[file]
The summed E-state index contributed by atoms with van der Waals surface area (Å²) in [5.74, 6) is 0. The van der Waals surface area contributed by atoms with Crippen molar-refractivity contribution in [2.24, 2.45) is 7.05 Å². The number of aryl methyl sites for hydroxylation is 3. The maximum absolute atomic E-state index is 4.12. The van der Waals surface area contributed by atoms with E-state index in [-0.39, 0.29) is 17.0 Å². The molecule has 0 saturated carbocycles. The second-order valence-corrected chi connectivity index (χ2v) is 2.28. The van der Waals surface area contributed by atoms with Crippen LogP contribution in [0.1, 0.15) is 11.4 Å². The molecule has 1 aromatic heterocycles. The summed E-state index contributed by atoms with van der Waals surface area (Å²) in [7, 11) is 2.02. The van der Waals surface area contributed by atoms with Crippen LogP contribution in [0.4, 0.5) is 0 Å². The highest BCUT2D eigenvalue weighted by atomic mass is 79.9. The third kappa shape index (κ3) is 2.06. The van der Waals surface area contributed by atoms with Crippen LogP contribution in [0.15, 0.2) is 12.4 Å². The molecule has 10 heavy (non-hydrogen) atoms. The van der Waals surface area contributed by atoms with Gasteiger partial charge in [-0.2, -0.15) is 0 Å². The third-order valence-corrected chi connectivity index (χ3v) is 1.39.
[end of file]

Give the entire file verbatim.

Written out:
The summed E-state index contributed by atoms with van der Waals surface area (Å²) in [5.74, 6) is 0. The van der Waals surface area contributed by atoms with Crippen molar-refractivity contribution in [2.24, 2.45) is 7.05 Å². The number of aryl methyl sites for hydroxylation is 3. The maximum absolute atomic E-state index is 4.12. The van der Waals surface area contributed by atoms with E-state index in [-0.39, 0.29) is 17.0 Å². The molecule has 0 saturated carbocycles. The second-order valence-corrected chi connectivity index (χ2v) is 2.28. The van der Waals surface area contributed by atoms with Crippen LogP contribution in [0.1, 0.15) is 11.4 Å². The molecule has 1 aromatic heterocycles. The summed E-state index contributed by atoms with van der Waals surface area (Å²) in [7, 11) is 2.02. The van der Waals surface area contributed by atoms with Crippen LogP contribution in [0.4, 0.5) is 0 Å². The highest BCUT2D eigenvalue weighted by atomic mass is 79.9. The third kappa shape index (κ3) is 2.06. The van der Waals surface area contributed by atoms with Crippen LogP contribution in [0.15, 0.2) is 12.4 Å². The molecule has 10 heavy (non-hydrogen) atoms. The van der Waals surface area contributed by atoms with Gasteiger partial charge in [-0.2, -0.15) is 0 Å². The third-order valence-corrected chi connectivity index (χ3v) is 1.39.